It's fascinating all the same. Cohn, if you don't recall, was a lawyer who came to prominence during the Red Scare. He argued on behalf of the government that Julius and Ethel Rosenberg, two native New Yorkers, were Soviet spies who gave the U.S.S.R. the information to make the bomb. The couple was convicted, sentenced, and then executed in 1953. Cohn then worked for Senator Eugene McCarthy and, the documentary argues, pushed McCarthy during his infamous Commie-hunting hearings to positions ever more extreme and paranoid. After that Cohn became a power broker to moneyed New Yorkers, in the media, in Democratic politics, and at Studio 54, where he danced almost every weekend and where he represented the owners of the disco, as their attorney.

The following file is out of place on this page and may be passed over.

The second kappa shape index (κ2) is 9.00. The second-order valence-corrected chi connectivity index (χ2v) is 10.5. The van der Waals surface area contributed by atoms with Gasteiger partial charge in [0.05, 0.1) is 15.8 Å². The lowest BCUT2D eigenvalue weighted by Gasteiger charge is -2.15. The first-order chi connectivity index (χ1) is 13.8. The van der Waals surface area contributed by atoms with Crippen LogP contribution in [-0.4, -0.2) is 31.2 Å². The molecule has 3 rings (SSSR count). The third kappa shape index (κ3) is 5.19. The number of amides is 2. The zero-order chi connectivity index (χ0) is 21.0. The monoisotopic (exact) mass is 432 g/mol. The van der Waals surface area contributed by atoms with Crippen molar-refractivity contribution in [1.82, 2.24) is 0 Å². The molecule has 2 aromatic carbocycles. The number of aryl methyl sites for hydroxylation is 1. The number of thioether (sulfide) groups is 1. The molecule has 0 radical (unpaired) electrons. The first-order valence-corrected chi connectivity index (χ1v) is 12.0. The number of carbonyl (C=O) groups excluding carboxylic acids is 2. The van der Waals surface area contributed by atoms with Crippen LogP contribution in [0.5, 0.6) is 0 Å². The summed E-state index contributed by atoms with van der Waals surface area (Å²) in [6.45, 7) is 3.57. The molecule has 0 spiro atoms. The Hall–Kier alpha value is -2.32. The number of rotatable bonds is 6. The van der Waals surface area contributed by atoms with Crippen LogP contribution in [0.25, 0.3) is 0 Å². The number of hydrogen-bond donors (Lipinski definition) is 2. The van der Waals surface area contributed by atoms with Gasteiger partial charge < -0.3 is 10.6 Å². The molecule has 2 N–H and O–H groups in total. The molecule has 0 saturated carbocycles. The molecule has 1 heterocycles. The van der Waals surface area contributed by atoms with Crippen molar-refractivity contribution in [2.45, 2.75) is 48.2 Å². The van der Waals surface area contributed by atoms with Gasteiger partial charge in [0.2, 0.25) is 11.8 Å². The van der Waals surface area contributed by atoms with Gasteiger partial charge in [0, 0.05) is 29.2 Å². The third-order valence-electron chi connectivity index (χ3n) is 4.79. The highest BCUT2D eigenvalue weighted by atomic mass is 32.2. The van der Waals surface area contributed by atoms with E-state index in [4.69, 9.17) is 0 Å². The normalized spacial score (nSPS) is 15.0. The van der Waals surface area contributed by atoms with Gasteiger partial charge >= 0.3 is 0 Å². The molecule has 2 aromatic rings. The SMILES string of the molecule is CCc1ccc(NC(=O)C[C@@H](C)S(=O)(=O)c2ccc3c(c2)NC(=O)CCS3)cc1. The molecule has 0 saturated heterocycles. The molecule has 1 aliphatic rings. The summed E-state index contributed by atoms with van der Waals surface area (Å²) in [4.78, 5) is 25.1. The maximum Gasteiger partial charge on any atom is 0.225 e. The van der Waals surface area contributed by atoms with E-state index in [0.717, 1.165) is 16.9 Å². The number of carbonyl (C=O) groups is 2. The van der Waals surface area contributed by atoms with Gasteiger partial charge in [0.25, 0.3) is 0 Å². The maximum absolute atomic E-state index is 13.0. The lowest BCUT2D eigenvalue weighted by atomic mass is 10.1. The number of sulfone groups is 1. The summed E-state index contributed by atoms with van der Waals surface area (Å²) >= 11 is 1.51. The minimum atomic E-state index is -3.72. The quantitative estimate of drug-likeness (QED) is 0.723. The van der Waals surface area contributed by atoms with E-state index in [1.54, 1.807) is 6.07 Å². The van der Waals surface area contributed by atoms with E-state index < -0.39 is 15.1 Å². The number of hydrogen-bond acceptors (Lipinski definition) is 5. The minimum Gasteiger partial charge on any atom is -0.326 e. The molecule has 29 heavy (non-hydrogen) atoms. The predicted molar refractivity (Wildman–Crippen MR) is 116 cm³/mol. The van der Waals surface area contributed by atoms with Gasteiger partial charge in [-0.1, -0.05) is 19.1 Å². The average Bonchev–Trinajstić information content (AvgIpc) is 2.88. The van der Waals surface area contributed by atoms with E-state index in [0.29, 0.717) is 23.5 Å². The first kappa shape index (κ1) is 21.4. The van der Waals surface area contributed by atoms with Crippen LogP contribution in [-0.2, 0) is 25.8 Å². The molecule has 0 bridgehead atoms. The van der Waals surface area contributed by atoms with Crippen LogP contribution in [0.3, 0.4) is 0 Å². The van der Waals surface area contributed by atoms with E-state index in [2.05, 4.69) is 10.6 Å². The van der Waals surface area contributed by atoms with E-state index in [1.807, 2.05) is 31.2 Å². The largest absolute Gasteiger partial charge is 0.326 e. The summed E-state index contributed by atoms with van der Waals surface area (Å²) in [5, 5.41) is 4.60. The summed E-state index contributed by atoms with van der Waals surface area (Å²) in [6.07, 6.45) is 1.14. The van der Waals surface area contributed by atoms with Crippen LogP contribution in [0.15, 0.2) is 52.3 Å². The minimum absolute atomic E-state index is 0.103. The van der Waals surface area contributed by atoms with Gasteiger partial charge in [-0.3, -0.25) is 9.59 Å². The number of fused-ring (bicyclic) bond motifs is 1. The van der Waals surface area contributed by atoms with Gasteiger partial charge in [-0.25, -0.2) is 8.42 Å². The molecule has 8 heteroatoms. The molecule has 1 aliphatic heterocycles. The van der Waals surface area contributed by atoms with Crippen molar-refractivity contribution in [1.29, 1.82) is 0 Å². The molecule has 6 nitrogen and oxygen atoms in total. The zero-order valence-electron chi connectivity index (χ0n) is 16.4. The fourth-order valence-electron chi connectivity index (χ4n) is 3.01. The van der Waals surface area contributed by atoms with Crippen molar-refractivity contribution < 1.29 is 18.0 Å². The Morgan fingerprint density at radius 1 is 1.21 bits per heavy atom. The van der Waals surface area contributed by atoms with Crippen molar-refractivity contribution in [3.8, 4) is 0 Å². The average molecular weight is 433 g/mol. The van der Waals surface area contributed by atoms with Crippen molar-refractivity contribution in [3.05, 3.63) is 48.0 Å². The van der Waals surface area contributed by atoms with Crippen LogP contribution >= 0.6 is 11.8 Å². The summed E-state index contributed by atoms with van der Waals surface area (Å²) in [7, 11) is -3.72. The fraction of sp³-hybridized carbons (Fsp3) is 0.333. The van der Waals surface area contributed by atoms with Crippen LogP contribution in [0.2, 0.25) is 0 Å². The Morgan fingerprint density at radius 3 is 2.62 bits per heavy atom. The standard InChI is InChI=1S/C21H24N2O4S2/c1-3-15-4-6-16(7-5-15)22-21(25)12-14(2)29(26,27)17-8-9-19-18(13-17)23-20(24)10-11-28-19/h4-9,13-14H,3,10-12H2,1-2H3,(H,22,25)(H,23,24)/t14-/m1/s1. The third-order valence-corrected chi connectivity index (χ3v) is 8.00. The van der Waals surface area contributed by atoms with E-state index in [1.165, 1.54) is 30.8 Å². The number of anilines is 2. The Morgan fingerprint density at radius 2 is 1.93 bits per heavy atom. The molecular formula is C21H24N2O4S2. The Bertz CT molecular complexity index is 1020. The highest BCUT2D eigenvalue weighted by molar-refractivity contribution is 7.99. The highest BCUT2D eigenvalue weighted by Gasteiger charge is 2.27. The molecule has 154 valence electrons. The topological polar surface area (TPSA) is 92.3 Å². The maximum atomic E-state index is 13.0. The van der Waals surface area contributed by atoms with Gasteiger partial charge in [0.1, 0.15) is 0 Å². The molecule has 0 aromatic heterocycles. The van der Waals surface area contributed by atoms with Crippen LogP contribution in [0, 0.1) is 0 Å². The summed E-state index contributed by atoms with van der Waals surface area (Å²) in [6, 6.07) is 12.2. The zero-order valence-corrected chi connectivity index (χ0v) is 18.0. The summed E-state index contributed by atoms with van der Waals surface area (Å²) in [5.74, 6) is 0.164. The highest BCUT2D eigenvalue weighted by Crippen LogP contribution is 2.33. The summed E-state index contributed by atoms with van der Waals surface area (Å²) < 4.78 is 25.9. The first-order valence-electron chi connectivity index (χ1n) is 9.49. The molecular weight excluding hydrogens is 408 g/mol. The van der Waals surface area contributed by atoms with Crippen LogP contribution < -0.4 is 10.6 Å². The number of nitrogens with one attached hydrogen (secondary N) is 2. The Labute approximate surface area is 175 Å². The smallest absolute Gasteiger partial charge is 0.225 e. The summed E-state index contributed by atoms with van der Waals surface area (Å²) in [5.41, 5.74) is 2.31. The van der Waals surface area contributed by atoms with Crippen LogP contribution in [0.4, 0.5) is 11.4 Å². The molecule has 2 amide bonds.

He was in the closet, and the identity he spent his life refusing to acknowledge informed his pugnacious and frankly evil persona. Even his friends, even his family members, say he was terrible man. But he had power, and that drew people close, whether it was Chuck Schumer or Barbara Walters or Donald Trump, whom Cohn groomed as a real estate baron. Trump called Cohn his mentor.

The final act of the documentary is Shakespearean: how Cohn's career dissolved, how he died, and then later still the release of information about how he comported himself during the Rosenberg trial, how unethical he was, how criminal.  

The film is directed by the granddaughter of the Rosenbergs, which some might see as a conflict of interest but others might see as a lasting justice.

..."Billy on the Street" with Lin-Manuel Miranda: My daughter and I can't wait to watch Hamilton on Disney-Plus this weekend. We went down a bit of a Miranda Google hole a few nights back and came across this ridiculous bit from Funny or Die. I love Billy Eichner and Miranda plays along the whole time. Just as good as the Miranda interview is Eichner and Tiffany Hadish prowling the streets, looking for a third witch for their Hocus Pocus remake. Watch them both, then Hamilton. It's the perfect quarantined 4th of July.